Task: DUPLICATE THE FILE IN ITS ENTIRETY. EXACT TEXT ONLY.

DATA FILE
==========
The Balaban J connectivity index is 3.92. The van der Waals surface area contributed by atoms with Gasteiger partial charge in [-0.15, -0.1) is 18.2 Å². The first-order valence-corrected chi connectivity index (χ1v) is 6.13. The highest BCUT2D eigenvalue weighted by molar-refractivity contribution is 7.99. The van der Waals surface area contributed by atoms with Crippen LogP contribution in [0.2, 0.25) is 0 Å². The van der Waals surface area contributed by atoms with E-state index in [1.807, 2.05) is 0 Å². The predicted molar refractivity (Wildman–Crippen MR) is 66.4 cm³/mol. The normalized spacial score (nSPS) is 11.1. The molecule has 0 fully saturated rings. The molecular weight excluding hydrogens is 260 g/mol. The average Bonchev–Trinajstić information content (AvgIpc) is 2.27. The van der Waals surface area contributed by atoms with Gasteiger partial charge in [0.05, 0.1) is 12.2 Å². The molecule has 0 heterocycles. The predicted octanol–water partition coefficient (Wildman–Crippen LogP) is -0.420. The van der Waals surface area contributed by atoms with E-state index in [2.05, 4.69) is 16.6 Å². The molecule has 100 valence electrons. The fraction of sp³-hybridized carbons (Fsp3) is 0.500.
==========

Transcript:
The Balaban J connectivity index is 3.92. The van der Waals surface area contributed by atoms with Gasteiger partial charge in [-0.15, -0.1) is 18.2 Å². The first-order valence-corrected chi connectivity index (χ1v) is 6.13. The highest BCUT2D eigenvalue weighted by molar-refractivity contribution is 7.99. The van der Waals surface area contributed by atoms with Crippen LogP contribution in [0.2, 0.25) is 0 Å². The van der Waals surface area contributed by atoms with E-state index in [1.807, 2.05) is 0 Å². The predicted molar refractivity (Wildman–Crippen MR) is 66.4 cm³/mol. The normalized spacial score (nSPS) is 11.1. The molecule has 0 fully saturated rings. The molecular weight excluding hydrogens is 260 g/mol. The average Bonchev–Trinajstić information content (AvgIpc) is 2.27. The van der Waals surface area contributed by atoms with Gasteiger partial charge in [0.05, 0.1) is 12.2 Å². The molecule has 0 heterocycles. The predicted octanol–water partition coefficient (Wildman–Crippen LogP) is -0.420. The van der Waals surface area contributed by atoms with E-state index in [2.05, 4.69) is 16.6 Å². The molecule has 100 valence electrons. The fraction of sp³-hybridized carbons (Fsp3) is 0.500.